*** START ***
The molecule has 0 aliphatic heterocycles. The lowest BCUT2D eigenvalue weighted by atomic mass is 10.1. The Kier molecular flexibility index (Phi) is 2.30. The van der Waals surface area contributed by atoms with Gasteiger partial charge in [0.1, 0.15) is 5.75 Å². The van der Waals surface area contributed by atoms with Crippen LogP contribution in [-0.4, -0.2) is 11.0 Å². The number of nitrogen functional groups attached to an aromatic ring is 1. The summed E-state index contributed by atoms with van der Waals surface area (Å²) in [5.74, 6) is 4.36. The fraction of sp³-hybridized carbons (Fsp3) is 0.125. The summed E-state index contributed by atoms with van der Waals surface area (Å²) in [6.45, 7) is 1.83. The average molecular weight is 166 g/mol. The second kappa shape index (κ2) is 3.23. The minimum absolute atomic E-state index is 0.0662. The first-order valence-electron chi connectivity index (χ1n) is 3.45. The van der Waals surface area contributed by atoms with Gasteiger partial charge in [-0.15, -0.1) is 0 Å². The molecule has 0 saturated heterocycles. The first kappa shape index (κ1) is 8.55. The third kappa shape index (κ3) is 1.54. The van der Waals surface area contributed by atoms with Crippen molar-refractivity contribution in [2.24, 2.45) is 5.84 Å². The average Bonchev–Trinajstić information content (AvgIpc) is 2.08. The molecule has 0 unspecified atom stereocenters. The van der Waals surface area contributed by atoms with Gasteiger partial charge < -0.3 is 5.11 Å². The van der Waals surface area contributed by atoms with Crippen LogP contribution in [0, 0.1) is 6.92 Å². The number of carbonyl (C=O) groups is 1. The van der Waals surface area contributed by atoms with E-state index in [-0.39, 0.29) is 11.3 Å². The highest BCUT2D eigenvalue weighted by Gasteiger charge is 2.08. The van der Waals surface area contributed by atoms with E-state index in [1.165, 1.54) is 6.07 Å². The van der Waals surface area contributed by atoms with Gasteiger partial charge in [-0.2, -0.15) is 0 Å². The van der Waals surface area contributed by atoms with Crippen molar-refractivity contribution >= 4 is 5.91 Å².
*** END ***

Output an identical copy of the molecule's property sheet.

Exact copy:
The molecule has 0 aliphatic heterocycles. The lowest BCUT2D eigenvalue weighted by atomic mass is 10.1. The Kier molecular flexibility index (Phi) is 2.30. The van der Waals surface area contributed by atoms with Gasteiger partial charge in [0.1, 0.15) is 5.75 Å². The van der Waals surface area contributed by atoms with Crippen LogP contribution in [-0.4, -0.2) is 11.0 Å². The number of nitrogen functional groups attached to an aromatic ring is 1. The summed E-state index contributed by atoms with van der Waals surface area (Å²) in [5.74, 6) is 4.36. The fraction of sp³-hybridized carbons (Fsp3) is 0.125. The summed E-state index contributed by atoms with van der Waals surface area (Å²) in [6.45, 7) is 1.83. The average molecular weight is 166 g/mol. The second kappa shape index (κ2) is 3.23. The minimum absolute atomic E-state index is 0.0662. The first-order valence-electron chi connectivity index (χ1n) is 3.45. The van der Waals surface area contributed by atoms with Gasteiger partial charge in [-0.15, -0.1) is 0 Å². The molecule has 0 saturated heterocycles. The first kappa shape index (κ1) is 8.55. The third kappa shape index (κ3) is 1.54. The van der Waals surface area contributed by atoms with Crippen molar-refractivity contribution in [2.24, 2.45) is 5.84 Å². The average Bonchev–Trinajstić information content (AvgIpc) is 2.08. The molecule has 0 unspecified atom stereocenters. The van der Waals surface area contributed by atoms with Gasteiger partial charge < -0.3 is 5.11 Å². The van der Waals surface area contributed by atoms with Crippen LogP contribution in [0, 0.1) is 6.92 Å². The number of carbonyl (C=O) groups is 1. The van der Waals surface area contributed by atoms with E-state index in [-0.39, 0.29) is 11.3 Å². The highest BCUT2D eigenvalue weighted by Gasteiger charge is 2.08. The van der Waals surface area contributed by atoms with E-state index in [1.165, 1.54) is 6.07 Å². The van der Waals surface area contributed by atoms with Gasteiger partial charge in [-0.2, -0.15) is 0 Å². The van der Waals surface area contributed by atoms with Crippen molar-refractivity contribution >= 4 is 5.91 Å².